Yesterday, I returned from a 10-day family vacation to London and Paris and have finally came back with a keener understanding of what constitutes a good vacation for me. I surprisingly returned without major jet-lag and am enjoying some down time. Though the trip had ups and downs, I learned so much about traveling and even about what I want my life to be like for the next few years. WARNING: a rather lengthy, rambling, personal disclosure follows.
The journey started in London: a place that I’d only ever read about or seen in movies. We took several guided tours and while these were, for the most part, pleasant and informative, I found them more trouble than they were worth. The first one was only partially “guided;” the company just drove us to the Warner Bro. Studios for the Making of Harry Potter tour (which was really great, by the way). The next tour we took covered Oxford, Stratford-Upon-Avon and Shakespeare’s birthplace, and Warwick castle. Our guide was very nice and knowledgable, but I found that everything was much too rushed. We didn’t really get to see Oxford (though I think British universities in general aren’t as open about campus tours as American universities) and I’d have loved more time to explore Stratford. The last tour took us to London Tower and Birmingham Palace, and once again, everything felt a little hurried. All in all, I think I could’ve done without the guided tour experience. It’s nice on one hand because you get a guide and special privileges such as group entrances at the more popular tourist destinations. However, I’d rather pick fewer attractions and take my time… It all sounded like a good idea in theory!
My overall impression of London is simple: I loved it. I loved the weather, the overall atmosphere, the customs, and the people. Although London isn’t famous for its cuisine, we had great meals the entire time. It also rained sporadically during the few days we spent there, which was a refreshing interlude in my Texas summer. I’ve been saying for a while that I want to study abroad in England, and now I know for sure that that’s what I want. I could really picture myself in the city–taking the Tube, enjoying endless gray skies, drinking lots of tea, reveling in the rich literary history. After hearing one of our waiters talk about Americans in the area, I even started imagining myself moving there one day! I know it’s far off, and a semester or year abroad will give me a better idea of what daily life is actually like, but I like to think of the possibility that I could really do it. It made me realize that I can do anything I want with my life; go where I want, do what I want. If I can find a decent paying job, that is. But still… The possibilities are thrilling.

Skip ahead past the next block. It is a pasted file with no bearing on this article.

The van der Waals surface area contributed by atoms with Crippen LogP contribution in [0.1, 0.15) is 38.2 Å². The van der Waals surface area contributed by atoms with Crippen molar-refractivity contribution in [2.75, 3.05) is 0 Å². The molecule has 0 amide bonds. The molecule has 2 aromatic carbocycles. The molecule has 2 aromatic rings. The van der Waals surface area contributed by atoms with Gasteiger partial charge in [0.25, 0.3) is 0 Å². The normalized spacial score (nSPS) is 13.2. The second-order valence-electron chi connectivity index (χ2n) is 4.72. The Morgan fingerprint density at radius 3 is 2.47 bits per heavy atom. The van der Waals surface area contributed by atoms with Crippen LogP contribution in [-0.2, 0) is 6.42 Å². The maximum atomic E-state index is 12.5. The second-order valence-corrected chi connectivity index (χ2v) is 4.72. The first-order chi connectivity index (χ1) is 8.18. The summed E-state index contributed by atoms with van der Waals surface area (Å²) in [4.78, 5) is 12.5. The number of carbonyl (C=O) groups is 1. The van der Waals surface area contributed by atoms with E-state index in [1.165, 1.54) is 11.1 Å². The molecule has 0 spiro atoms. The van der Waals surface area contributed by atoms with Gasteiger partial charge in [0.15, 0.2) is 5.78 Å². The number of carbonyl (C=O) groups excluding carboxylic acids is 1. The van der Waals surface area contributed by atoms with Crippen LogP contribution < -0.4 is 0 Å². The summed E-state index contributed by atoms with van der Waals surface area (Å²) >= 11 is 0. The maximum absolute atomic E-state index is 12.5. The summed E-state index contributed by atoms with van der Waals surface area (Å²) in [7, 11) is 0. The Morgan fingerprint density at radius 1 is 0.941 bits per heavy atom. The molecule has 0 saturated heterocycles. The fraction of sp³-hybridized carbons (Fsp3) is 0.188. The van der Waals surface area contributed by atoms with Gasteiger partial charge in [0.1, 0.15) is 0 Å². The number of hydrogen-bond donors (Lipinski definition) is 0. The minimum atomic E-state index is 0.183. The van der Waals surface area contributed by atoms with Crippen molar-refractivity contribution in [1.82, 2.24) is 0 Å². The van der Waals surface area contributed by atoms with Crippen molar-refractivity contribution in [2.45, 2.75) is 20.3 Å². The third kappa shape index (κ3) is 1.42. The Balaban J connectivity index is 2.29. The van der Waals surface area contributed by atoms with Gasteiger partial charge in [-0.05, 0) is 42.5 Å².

Paris was a different story. Though I didn’t like it quite as much as I liked London, I liked our approach much better. Obviously it’s just as historic as London, so we had our tourist destinations to tick off on the list. Versailles, Eiffel Tower, Louvre, Notre Dame, and Champs Elysees were pretty much all we had the time to do, but I was more than okay with that. Before arriving, I was really enthusiastic about everything that a European History and French student like myself should be enthusiastic about, but I found that I really disliked most of the major tourist venues. In fact, I felt pretty guilty about my lack of excitement. I’m the kind of person who appreciates history, so shouldn’t I have been psyched? I wasn’t. And for these few, simple reasons.
- I hate feeling like an obstruction. And in big crowds, you always feel like an obstruction.
- Apparently I have claustrophobia.
- There’s always much too much to see, accompanied by a feeling of sinking disappointment because you can only hope to skim the surface.
- I was surprisingly underwhelmed by seeing famous things (Mona Lisa) in person. I can’t explain this one.
The two things I appreciate most on vacation are the chance to absorb the overarching character of the city and visiting beautiful landmarks. Let me explain about absorbing character: what I like most about traveling is actually eating, simply because you get good food and the chance to learn (in a subtle, offhand way) more about the people and culture of the country. Seeing landmarks gives me more sense of awe and history than paintings do. Maybe it’s an unpopular opinion, but I just don’t get as much from seeing the paintings I’ve seen on computer screens and textbook pages in person (to my credit, I’m very interested in other museum items such as antiquities and sculptures). I do, however, feel the significance of a place like Notre Dame. I guess I’m just not a major art person. Now that I have a better knowledge of my interests, I can cut straight to the things I know I’ll enjoy.
The trip, while sometimes rough, really allowed me to get a feel for what I want to do when traveling. In the future, I’m not gonna let people shame me for not enjoying things that you, in theory, should. Because, after all, aren’t we all entitled to our own opinions? Some people don’t get any more pleasure from a physical book than an e-Reader (which I am equally as appalled by as art buffs will be by my previously mentioned aversion to paintings), some people might not care to visit the major tourist
traps spots. Traveling is all about what you personally make of the experience, and if I leave content, it shouldn’t be anyone’s business where I went or what about the trip made me happy. Does it all really matter in the end? “It’s a must!” is officially one of my least favorite phrases ever.